What pensions can learn from slimming world

Date posted: 20/08/2019. Author: Steve Sykes

The image here is my fridge. A montage of certificates my wife’s been awarded for her Slimming World achievements over recent weeks. As a communication specialist I can’t help but be impressed by the tactics used to engage, motivate and guide my wife and the 700,000 plus other active members Slimming World now has. 

For anyone not familiar with the Slimming World…erm world, they offer two ways to first lose, and perhaps more importantly, sustain weight loss. You can join a local group, like my wife has done, or you can subscribe to their digital service.  

So what makes Slimming World so effective for so many people and what do I think pensions and financial educators can learn from their approach. Well, in a Slimming World magazine style article, here are my top five tips: 

1. Set a target – the first thing you’re asked to do when you join Slimming World is set yourself a target. Everything is then geared towards achieving that target. In fact, if you’re a group member, and achieve your target you stop paying your subscription – if you stay within 3lbs of your target weight. 

Now, clearly pension providers aren’t going to start waving their fees but the premise of target-setting is distinctly missing from pensions. Millions of pension scheme members are paying money into something with no real clue what they’re aiming for. How about giving people more guidance on what they should target and help them set some milestone goals that they can work towards. These targets can then be used to issue timely nudges that help them achieve those goals.

2. Create a community – by joining Slimming World you are joining a community. A group of strangers that come together with a common goal to reduce their weight and improve their wellbeing. They share their highs and their lows, not to mention photos of recipes on WhatsApp and Facebook. Most powerful of all, for those like my wife that have joined a local group, is the weekly weigh-in. Anyone who’s a member of a Slimming World group, or like me a spouse to one, will know how motivating that prospect is!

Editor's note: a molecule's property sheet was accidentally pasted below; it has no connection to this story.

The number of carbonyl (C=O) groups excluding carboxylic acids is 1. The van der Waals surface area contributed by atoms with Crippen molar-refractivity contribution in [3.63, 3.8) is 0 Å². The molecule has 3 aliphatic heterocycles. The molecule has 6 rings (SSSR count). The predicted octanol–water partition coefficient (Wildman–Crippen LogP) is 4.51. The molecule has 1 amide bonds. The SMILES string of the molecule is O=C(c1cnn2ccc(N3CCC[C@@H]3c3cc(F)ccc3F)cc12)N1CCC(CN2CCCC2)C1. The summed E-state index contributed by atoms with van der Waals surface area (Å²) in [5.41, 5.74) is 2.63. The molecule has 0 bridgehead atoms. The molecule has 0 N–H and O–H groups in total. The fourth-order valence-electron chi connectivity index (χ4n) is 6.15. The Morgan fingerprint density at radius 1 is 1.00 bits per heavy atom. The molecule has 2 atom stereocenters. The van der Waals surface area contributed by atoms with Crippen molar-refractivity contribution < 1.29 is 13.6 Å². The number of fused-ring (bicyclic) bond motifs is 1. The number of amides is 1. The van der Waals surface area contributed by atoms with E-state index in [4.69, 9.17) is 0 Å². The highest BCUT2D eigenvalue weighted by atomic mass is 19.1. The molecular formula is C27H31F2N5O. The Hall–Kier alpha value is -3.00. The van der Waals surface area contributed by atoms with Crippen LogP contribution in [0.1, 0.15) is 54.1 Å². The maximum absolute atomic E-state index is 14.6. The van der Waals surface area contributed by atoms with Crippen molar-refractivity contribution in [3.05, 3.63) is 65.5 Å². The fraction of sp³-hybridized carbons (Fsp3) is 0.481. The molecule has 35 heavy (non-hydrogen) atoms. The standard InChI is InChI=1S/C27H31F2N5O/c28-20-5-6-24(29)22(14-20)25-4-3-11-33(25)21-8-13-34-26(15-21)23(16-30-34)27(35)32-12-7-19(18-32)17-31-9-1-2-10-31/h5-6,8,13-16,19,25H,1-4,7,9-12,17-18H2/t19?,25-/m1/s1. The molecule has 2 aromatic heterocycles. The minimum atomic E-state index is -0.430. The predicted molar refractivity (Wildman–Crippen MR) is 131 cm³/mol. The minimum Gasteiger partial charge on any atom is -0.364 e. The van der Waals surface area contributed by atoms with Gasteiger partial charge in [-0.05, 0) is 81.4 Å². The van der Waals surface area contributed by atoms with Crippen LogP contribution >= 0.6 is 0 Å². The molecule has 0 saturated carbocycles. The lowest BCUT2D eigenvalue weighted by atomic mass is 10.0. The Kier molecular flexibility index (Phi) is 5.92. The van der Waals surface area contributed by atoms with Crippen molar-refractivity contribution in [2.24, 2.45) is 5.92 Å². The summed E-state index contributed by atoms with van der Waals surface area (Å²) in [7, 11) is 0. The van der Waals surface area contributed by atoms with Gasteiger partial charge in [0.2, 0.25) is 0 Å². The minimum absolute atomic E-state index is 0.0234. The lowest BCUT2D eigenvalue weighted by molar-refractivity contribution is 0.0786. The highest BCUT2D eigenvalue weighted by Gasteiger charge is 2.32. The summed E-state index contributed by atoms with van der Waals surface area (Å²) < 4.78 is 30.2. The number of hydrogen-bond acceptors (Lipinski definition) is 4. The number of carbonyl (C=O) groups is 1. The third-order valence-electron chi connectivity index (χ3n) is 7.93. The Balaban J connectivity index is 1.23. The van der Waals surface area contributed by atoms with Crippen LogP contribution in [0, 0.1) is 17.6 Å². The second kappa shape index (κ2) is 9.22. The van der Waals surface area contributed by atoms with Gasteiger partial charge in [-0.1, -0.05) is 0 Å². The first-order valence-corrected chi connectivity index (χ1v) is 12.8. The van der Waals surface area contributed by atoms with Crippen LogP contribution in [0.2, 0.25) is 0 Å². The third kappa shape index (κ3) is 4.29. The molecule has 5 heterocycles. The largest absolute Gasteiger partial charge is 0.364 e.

Again, I’m not suggesting pension schemes mirror this completely and start asking members to expose their progress on a weekly basis, but there are lessons that can be drawn from the idea of creating a community and using peers to influence behaviours.  

Pension schemes are made up of a bunch of individuals who ultimately share a common goal of wanting to create a better financial future for themselves. Creating a community amongst those members, giving them a means to answer their own questions or share their own stories (see tip four) would be a great way to bolster engagement. I’ve seen this first hand when I’ve facilitated focus groups. If you get people round a table they will talk and share their own ideas, concerns and successes. Technology could be used to create virtual and social communities where this principle could be applied at scale.

3. A multi-channelled approach – Slimming World gives its members the choice of how it wants to engage with its services. Face-to-face, digital, print - you name it, they use it. It’s the use of print I want to talk about though. 

I’ve helped lots of pension schemes make the transition to a digital first communication approach, but I’ve always stressed that print still has a role to play. Would my wife print off an email and put it on the fridge? Of course she wouldn’t. The printed certificates she has been given are printed on a quality stock, in bright impactful colours. They have meaning and are a tangible thing that she brings home and proudly displays on the fridge. 

In a world where everyone is drowning in a digital deluge of emails and notifications, an elegant piece of print can really make an impact – something pension folk shouldn’t forget! 

4. Real-life stories – anyone that’s ever flicked through a Slimming World magazine will know that they are full of inspirational real-life stories. When was the last time you read a story about someone being able to lead the kind of life they want to lead in later life thanks to the savings and investment choices they made? I don’t mean a fabricated story with an image of two silver-haired foxes in white linen sailing off into the sunset on a yacht. I mean real stories, told by real people that have been able to start new careers, achieve a bucket list goal or been able to take care of their grandkids. Authentic storytelling can be such a powerful communication tool!

5. Reward the right behaviours – perhaps most importantly, which brings me back to my fridge, is the way they reward their members for their achievements. The narrative for pensions is always so negative – ‘You need to save more’, ‘You need to make an investment choice’, ‘You need to specify a Target Retirement Age’ blah blah blah – it’s no wonder people turn off. 

What about introducing some positive reinforcement for pension scheme members? ‘Congratulations you’re saving for your future’, ‘Well done you’ve achieved your five-year savings target’, ‘Your ESG investment choice is helping reduce plastic waste’. Okay, that last one is a bit of a stretch, but you get the gist. 

So there you have it, my take on what pensions and financial education can learn from Slimming World. What do you think? I’d love to hear your thoughts on this or any other ideas you may have on tactics that can be drawn from other arenas to help tackle the pension engagement challenge.

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